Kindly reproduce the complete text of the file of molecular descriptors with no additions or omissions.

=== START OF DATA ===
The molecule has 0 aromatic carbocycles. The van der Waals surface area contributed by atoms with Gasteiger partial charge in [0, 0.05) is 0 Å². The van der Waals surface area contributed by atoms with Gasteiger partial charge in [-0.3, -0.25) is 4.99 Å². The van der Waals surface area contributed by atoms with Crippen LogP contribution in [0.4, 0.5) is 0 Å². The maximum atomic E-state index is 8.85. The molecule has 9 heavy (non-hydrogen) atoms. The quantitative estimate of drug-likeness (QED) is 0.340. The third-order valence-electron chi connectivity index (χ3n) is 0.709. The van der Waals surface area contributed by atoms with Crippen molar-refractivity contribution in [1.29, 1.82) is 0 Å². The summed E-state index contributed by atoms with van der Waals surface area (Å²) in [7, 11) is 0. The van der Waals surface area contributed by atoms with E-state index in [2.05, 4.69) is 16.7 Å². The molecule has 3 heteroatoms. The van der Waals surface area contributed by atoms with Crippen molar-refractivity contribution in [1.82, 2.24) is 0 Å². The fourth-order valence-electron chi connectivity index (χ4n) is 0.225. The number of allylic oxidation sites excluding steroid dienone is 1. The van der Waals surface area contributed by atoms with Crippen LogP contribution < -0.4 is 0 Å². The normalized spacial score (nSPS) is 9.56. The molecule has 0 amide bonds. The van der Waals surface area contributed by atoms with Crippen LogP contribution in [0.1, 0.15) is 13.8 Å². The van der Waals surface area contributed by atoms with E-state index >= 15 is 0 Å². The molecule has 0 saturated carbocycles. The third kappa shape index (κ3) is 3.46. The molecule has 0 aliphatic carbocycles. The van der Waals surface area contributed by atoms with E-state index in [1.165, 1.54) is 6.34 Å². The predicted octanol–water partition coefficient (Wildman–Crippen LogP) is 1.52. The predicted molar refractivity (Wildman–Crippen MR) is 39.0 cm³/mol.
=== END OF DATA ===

The molecule has 0 aromatic carbocycles. The van der Waals surface area contributed by atoms with Gasteiger partial charge in [0, 0.05) is 0 Å². The van der Waals surface area contributed by atoms with Gasteiger partial charge in [-0.3, -0.25) is 4.99 Å². The van der Waals surface area contributed by atoms with Crippen LogP contribution in [0.4, 0.5) is 0 Å². The maximum atomic E-state index is 8.85. The molecule has 9 heavy (non-hydrogen) atoms. The quantitative estimate of drug-likeness (QED) is 0.340. The third-order valence-electron chi connectivity index (χ3n) is 0.709. The van der Waals surface area contributed by atoms with Crippen molar-refractivity contribution in [1.29, 1.82) is 0 Å². The summed E-state index contributed by atoms with van der Waals surface area (Å²) in [7, 11) is 0. The van der Waals surface area contributed by atoms with E-state index in [2.05, 4.69) is 16.7 Å². The molecule has 3 heteroatoms. The van der Waals surface area contributed by atoms with Crippen molar-refractivity contribution in [1.82, 2.24) is 0 Å². The fourth-order valence-electron chi connectivity index (χ4n) is 0.225. The number of allylic oxidation sites excluding steroid dienone is 1. The van der Waals surface area contributed by atoms with Crippen LogP contribution < -0.4 is 0 Å². The normalized spacial score (nSPS) is 9.56. The molecule has 0 amide bonds. The van der Waals surface area contributed by atoms with Crippen LogP contribution in [0.1, 0.15) is 13.8 Å². The van der Waals surface area contributed by atoms with E-state index >= 15 is 0 Å². The molecule has 0 saturated carbocycles. The third kappa shape index (κ3) is 3.46. The molecule has 0 aliphatic carbocycles. The van der Waals surface area contributed by atoms with E-state index in [1.165, 1.54) is 6.34 Å². The predicted octanol–water partition coefficient (Wildman–Crippen LogP) is 1.52. The predicted molar refractivity (Wildman–Crippen MR) is 39.0 cm³/mol.